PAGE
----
“Race, gender, religion, sexuality, we are all people and that’s it. We’re all people. We’re all equal” – Connor franta
Freedom is an essence of life, every battle ever fought in history had one common end to achieve that is freedom. Law, enactments, and provisions are made to protect and secure democracy. India has now enjoyed 72 years of freedom yet there are few individuals who were subjected to live in denial because accepting themselves would make them commit a criminal offence. The sexuality of a person is not openly discussed in our society, whether call it moral standards or double standards where society suggests to enjoy the freedom of every kind but never encourages it. Sexuality doesn’t define or changes the nature of a person it’s just a part of a personality. Indian society has formed a mind-set where only male and female relationship is regarded as a “normal relationship” which along with the course of time has formed a rock brain when the idea of male& male relationship or female & female relationship collides with that rock brain then the friction arises.
There is more than one sexual orientation, and each one of them is natural. When the male gender is sexually or romantically attracted to the female gender it is known as ‘heterosexuality’. When two persons of the same gender are romantically or sexually attracted to each other they are known as “homosexuals” which includes males who are attracted to males call themselves ‘gays’ and females who are attracted to females call themselves ‘lesbians’. People who are attracted to both genders are called “bisexuals”. Together lesbian, gays, bisexuals, and transgenders form the LGBT community. This community has lived in a closet for long and now deserves to be accepted openly in society.
Homosexuality- an ancient concept for India
Homosexuality is a sexual preference not a disease and certainly, society cannot declare it unnatural just because it is not as common as heterosexuality. At present we live in a duplicitous society who swears to be proud of our history and culture but at the same time remain concealed about India’s rich sexual heritage. The misconstrued decency, morality and foreign invasion have clouded our liberal attitude towards different sexual orientations. We are unaware of our own broad-minded perception and practices that were advanced in the past as compared to present. Sex, in general, was not considered as taboo and its ramification: homosexuality, lesbianism, and bisexuality were acceptable behavioral patterns. We can identify the presence of homosexuality in India through sources like images on temple walls, sacred narratives, and ancient law books. Most ancient temples are believed to be constructed in the sixth century of Common Era which finished around the fourteenth century when southern India puri and Trojan came into existence. The walls of such temples have beautiful sculptured images of god, goddesses, demons, warriors, lovers, priests, monsters, dragons, plants, and animals, among them there are some pictures which present society consider obscene and unnatural. We can find some visual evidence of homosexuality in the walls of khujaro temple of Madhya Pradesh, which depicts sexual relationships between man and man & woman and woman. US-based techie Hrishikesh Sathawane wrote in DNA: “If you think homosexuality is a western concept, go to Khajuraho… It is debatable if these things were socially acceptable in India, but they existed.” according to ancient studies of architecture, a religious structure is believed to be incomplete unless its walls depict something erotic, for sensual pleasures (Kama) which is as much an expression of life as are righteous conduct (dharma), economic endeavors (artha) and spiritual pursuits (moksha).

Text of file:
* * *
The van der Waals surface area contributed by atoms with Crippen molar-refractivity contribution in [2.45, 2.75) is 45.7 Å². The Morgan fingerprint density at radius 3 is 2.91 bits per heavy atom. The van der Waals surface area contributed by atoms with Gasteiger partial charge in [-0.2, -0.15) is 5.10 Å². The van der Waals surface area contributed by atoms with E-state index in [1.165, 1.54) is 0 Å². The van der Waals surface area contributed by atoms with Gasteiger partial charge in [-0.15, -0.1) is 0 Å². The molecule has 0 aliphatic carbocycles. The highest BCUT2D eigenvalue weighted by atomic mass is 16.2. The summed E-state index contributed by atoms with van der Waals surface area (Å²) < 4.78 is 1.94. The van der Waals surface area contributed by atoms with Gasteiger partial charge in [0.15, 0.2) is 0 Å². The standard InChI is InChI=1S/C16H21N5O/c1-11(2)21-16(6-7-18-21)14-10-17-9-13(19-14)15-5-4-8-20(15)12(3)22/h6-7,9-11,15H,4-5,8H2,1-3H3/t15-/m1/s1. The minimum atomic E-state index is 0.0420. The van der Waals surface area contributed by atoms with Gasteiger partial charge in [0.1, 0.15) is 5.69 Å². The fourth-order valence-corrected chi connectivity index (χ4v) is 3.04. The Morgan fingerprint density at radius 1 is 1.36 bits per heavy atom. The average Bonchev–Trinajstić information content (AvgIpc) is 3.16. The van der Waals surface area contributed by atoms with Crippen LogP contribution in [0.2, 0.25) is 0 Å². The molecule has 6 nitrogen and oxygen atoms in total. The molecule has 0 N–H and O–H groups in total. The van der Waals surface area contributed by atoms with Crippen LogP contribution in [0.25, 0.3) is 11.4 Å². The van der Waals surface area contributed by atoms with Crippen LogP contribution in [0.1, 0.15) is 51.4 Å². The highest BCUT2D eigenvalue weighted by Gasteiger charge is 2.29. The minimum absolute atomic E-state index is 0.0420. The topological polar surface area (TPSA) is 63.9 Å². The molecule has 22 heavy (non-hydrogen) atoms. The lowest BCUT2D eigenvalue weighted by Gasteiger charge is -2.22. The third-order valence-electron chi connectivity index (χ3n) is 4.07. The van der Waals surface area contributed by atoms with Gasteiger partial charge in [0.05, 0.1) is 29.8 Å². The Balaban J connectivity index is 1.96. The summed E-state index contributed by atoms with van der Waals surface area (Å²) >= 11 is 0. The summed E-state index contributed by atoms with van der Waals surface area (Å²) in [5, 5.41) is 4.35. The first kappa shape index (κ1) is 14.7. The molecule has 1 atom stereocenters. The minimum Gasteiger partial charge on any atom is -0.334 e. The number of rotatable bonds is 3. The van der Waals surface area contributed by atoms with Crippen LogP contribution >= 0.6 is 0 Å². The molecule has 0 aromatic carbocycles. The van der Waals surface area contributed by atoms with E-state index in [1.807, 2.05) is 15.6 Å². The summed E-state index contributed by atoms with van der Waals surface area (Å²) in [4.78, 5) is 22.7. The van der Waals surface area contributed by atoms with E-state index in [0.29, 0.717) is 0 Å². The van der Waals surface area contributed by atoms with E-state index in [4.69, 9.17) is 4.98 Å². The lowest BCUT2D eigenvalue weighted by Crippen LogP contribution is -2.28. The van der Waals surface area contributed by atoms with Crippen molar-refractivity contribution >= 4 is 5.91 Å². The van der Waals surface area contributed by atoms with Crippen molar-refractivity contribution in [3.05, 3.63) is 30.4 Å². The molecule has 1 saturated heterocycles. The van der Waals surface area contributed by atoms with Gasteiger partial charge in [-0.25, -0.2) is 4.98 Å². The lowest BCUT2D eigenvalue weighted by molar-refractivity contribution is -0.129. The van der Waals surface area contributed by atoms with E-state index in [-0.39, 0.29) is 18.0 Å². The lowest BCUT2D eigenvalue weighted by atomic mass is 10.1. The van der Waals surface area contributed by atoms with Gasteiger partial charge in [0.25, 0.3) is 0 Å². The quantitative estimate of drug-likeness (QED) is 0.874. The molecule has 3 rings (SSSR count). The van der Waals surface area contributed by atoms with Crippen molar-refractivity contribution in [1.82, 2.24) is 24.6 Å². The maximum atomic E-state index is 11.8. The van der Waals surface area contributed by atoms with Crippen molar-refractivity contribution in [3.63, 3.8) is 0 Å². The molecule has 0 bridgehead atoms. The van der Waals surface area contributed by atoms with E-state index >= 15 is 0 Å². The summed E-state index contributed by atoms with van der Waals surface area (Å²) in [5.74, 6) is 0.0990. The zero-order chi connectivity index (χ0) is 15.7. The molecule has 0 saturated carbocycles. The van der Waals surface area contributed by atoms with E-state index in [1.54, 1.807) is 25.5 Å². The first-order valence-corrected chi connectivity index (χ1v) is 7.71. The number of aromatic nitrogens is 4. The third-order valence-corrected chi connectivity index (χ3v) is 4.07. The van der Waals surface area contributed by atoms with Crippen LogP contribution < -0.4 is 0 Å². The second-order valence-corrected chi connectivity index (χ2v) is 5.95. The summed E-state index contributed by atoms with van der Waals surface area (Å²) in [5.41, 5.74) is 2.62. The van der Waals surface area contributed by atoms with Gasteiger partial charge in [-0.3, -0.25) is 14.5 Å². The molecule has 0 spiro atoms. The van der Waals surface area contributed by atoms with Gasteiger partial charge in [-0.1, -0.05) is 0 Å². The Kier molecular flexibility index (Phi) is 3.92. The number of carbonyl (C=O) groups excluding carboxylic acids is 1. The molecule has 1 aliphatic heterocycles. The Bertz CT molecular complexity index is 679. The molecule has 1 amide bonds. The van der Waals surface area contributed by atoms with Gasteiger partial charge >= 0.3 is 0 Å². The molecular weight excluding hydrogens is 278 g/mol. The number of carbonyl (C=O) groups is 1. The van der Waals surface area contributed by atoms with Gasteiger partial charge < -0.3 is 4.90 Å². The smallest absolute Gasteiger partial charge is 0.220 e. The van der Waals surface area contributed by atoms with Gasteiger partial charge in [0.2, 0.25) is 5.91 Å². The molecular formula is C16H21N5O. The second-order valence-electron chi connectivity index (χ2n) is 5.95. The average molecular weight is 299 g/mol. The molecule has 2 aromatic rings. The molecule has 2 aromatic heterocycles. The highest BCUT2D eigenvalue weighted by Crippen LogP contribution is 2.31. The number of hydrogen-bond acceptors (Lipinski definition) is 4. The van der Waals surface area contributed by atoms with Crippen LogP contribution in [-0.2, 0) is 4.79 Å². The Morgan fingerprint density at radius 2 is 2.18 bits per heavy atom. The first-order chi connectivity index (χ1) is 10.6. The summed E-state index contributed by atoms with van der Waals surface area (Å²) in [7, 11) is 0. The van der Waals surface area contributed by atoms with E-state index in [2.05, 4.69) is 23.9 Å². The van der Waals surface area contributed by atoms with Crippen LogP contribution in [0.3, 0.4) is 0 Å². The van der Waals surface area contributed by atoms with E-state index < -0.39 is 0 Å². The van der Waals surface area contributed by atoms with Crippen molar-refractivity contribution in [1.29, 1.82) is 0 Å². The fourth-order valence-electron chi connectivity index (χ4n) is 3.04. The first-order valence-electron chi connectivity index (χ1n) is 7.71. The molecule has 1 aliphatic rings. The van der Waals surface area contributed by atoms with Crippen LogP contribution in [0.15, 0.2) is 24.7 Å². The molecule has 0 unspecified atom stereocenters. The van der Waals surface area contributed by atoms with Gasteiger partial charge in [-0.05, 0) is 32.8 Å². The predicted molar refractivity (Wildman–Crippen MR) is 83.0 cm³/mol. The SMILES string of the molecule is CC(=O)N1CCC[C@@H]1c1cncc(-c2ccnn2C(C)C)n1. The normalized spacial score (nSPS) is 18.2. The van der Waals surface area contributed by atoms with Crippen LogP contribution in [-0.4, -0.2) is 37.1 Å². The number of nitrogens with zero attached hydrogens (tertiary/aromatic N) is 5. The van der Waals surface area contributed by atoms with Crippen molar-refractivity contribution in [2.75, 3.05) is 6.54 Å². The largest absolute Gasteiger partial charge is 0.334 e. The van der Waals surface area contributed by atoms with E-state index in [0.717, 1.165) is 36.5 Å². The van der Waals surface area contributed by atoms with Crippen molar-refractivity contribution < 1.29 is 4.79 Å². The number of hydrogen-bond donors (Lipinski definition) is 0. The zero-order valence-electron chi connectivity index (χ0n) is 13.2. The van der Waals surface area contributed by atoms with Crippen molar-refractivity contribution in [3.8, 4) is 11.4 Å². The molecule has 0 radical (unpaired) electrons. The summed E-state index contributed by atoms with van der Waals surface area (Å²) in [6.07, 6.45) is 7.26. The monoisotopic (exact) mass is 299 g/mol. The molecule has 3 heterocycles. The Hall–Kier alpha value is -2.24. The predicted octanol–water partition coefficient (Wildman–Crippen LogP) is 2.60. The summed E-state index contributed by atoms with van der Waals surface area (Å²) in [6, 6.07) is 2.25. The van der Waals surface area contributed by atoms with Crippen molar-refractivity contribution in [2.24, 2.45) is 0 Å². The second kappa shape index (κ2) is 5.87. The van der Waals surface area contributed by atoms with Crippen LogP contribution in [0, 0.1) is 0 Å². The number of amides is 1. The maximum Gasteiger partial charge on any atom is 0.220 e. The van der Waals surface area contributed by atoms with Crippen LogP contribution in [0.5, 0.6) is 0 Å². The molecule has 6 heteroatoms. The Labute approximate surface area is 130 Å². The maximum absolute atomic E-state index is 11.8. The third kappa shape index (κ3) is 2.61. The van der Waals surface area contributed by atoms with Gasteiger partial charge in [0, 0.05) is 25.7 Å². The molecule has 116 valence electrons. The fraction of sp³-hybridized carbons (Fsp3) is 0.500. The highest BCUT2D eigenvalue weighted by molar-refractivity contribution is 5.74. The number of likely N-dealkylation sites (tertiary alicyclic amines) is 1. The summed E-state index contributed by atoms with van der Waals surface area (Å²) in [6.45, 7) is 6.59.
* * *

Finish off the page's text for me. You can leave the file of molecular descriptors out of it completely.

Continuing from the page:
Interpretations and assumptions aside, these architectural images tell us about the existence of homosexuality in India which later the colonial rulers termed as ‘unnatural’ intercourse. Ancient Indian methodology has more examples to a man turning into women or women turning into a man. In the Skanda Purana, two Brahmins desperate for money disguise themselves as a newly married couple and try to delude a pious queen in the hope of securing rich gifts. But such is the queen’s devotion that the gods decided to prevent her from being made a pawn; they turn the Brahmin dressed as a bride into a real woman. The two Brahmins thus end up marrying each other. One may interpret these tales as repressed homosexual fantasies of a culture. The mythological traditions of India never cast aspersions on homosexuality and lesbianism. One can see V S Sukhtankar and S K Belvalkar’s translation of Vedvyas’ Mahabharata at Bhandarkar Oriental Research Institute, Poona and find the passages which clearly state that Bhishma’s half-brother Vichitraveerya was a homosexual and his mother Satyavati had the knowledge of her son being gay. Seventeen major characters of Mahabharata were homosexual. Shakuni, Nakul and Ashvatthama didn’t conceal their sexual predilections. Similarly, Karna’s second wife Supriya, who preferred the ‘company’ of women more than that of men. Karna was aware of it and made no bones about it. Amara Das Wilhelm’s book “Tritiya-Prakriti: People of the Third Sex“, compiles years of extensive research of Sanskrit texts from medieval and ancient India, and proves that homosexuals and the “third gender” were not only in existence in Indian society back then but that these identities were also widely accepted. The 2nd-century ancient Hindu text Kamasutra contains a chapter “Purushayita” which mentions that women often marry other women to raise children together and were called “swarinis” and were openly accepted in all communities. The text further suggests that homosexual men could either be effeminate or masculine they were known to be in a relationship and also marry each other. The book also provides that according to the Vedic system there are eight kinds of marriages which include homosexual marriages between two gays and two lesbians which were classified under “Gandharva” or celestial variety which means “union of love which does not need parental approval”.